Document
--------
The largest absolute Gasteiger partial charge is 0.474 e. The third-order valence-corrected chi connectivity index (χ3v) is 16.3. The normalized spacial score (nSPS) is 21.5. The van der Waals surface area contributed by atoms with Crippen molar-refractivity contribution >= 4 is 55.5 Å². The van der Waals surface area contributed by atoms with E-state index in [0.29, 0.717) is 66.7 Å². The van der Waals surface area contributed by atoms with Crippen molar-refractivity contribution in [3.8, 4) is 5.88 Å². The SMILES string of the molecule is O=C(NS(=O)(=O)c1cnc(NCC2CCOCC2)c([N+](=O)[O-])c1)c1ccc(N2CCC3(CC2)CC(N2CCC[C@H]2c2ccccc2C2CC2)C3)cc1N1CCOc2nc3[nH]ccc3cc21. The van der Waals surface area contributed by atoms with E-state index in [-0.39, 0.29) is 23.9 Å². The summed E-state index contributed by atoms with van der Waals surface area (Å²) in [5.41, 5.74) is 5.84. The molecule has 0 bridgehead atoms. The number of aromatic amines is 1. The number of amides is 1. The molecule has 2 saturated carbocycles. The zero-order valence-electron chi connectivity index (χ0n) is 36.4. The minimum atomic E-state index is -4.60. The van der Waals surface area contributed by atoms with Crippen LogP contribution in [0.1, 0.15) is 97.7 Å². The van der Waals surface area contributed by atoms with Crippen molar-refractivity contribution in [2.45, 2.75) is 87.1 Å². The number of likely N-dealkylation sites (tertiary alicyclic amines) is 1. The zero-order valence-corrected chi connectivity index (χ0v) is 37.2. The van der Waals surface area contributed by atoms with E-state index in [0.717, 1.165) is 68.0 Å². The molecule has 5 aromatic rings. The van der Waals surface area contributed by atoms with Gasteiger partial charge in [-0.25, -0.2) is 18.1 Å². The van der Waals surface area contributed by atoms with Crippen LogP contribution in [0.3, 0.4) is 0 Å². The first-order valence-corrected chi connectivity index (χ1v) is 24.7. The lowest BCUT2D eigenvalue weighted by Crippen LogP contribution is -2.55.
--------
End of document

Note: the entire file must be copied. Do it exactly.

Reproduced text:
The largest absolute Gasteiger partial charge is 0.474 e. The third-order valence-corrected chi connectivity index (χ3v) is 16.3. The normalized spacial score (nSPS) is 21.5. The van der Waals surface area contributed by atoms with Crippen molar-refractivity contribution >= 4 is 55.5 Å². The van der Waals surface area contributed by atoms with E-state index in [0.29, 0.717) is 66.7 Å². The van der Waals surface area contributed by atoms with Crippen molar-refractivity contribution in [3.8, 4) is 5.88 Å². The SMILES string of the molecule is O=C(NS(=O)(=O)c1cnc(NCC2CCOCC2)c([N+](=O)[O-])c1)c1ccc(N2CCC3(CC2)CC(N2CCC[C@H]2c2ccccc2C2CC2)C3)cc1N1CCOc2nc3[nH]ccc3cc21. The van der Waals surface area contributed by atoms with E-state index in [-0.39, 0.29) is 23.9 Å². The summed E-state index contributed by atoms with van der Waals surface area (Å²) in [5.41, 5.74) is 5.84. The molecule has 0 bridgehead atoms. The number of aromatic amines is 1. The number of amides is 1. The molecule has 2 saturated carbocycles. The zero-order valence-electron chi connectivity index (χ0n) is 36.4. The minimum atomic E-state index is -4.60. The van der Waals surface area contributed by atoms with Crippen LogP contribution in [0.1, 0.15) is 97.7 Å². The van der Waals surface area contributed by atoms with Crippen molar-refractivity contribution in [2.45, 2.75) is 87.1 Å². The number of likely N-dealkylation sites (tertiary alicyclic amines) is 1. The zero-order valence-corrected chi connectivity index (χ0v) is 37.2. The van der Waals surface area contributed by atoms with E-state index in [0.717, 1.165) is 68.0 Å². The molecule has 5 aromatic rings. The van der Waals surface area contributed by atoms with Gasteiger partial charge in [-0.25, -0.2) is 18.1 Å². The van der Waals surface area contributed by atoms with Crippen LogP contribution in [0.3, 0.4) is 0 Å². The first-order valence-corrected chi connectivity index (χ1v) is 24.7. The lowest BCUT2D eigenvalue weighted by Crippen LogP contribution is -2.55.